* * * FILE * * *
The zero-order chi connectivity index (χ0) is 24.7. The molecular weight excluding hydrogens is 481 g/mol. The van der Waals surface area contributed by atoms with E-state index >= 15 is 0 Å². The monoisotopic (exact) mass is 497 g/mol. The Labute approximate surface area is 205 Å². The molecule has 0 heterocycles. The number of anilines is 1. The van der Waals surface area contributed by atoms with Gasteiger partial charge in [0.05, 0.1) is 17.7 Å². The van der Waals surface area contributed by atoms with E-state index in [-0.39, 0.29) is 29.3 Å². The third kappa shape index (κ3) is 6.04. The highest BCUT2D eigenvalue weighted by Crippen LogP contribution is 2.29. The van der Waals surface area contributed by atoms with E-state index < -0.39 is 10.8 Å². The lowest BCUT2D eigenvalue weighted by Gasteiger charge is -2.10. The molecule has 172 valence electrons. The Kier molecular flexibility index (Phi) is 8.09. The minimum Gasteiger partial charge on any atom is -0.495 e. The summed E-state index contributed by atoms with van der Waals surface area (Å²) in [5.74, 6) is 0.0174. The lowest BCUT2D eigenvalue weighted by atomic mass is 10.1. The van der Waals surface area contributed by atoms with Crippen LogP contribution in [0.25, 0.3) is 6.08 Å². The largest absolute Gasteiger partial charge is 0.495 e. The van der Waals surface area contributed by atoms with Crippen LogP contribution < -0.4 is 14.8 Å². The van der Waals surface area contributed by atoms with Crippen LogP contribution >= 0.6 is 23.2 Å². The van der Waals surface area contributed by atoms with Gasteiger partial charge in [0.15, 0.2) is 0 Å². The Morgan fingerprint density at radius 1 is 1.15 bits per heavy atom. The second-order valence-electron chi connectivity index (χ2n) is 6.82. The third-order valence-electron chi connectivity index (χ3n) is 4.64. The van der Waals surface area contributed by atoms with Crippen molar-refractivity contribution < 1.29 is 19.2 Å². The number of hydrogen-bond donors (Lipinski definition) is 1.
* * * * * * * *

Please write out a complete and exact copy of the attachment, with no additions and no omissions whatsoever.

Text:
The zero-order chi connectivity index (χ0) is 24.7. The molecular weight excluding hydrogens is 481 g/mol. The van der Waals surface area contributed by atoms with E-state index >= 15 is 0 Å². The monoisotopic (exact) mass is 497 g/mol. The Labute approximate surface area is 205 Å². The molecule has 0 heterocycles. The number of anilines is 1. The van der Waals surface area contributed by atoms with Gasteiger partial charge in [0.05, 0.1) is 17.7 Å². The van der Waals surface area contributed by atoms with E-state index in [-0.39, 0.29) is 29.3 Å². The third kappa shape index (κ3) is 6.04. The highest BCUT2D eigenvalue weighted by Crippen LogP contribution is 2.29. The van der Waals surface area contributed by atoms with E-state index < -0.39 is 10.8 Å². The lowest BCUT2D eigenvalue weighted by Gasteiger charge is -2.10. The molecule has 172 valence electrons. The Kier molecular flexibility index (Phi) is 8.09. The minimum Gasteiger partial charge on any atom is -0.495 e. The summed E-state index contributed by atoms with van der Waals surface area (Å²) in [5.74, 6) is 0.0174. The lowest BCUT2D eigenvalue weighted by atomic mass is 10.1. The van der Waals surface area contributed by atoms with Crippen LogP contribution in [0.25, 0.3) is 6.08 Å². The largest absolute Gasteiger partial charge is 0.495 e. The van der Waals surface area contributed by atoms with Crippen LogP contribution < -0.4 is 14.8 Å². The van der Waals surface area contributed by atoms with Crippen LogP contribution >= 0.6 is 23.2 Å². The van der Waals surface area contributed by atoms with Gasteiger partial charge in [0.15, 0.2) is 0 Å². The Morgan fingerprint density at radius 1 is 1.15 bits per heavy atom. The second-order valence-electron chi connectivity index (χ2n) is 6.82. The third-order valence-electron chi connectivity index (χ3n) is 4.64. The van der Waals surface area contributed by atoms with Crippen molar-refractivity contribution < 1.29 is 19.2 Å². The number of hydrogen-bond donors (Lipinski definition) is 1.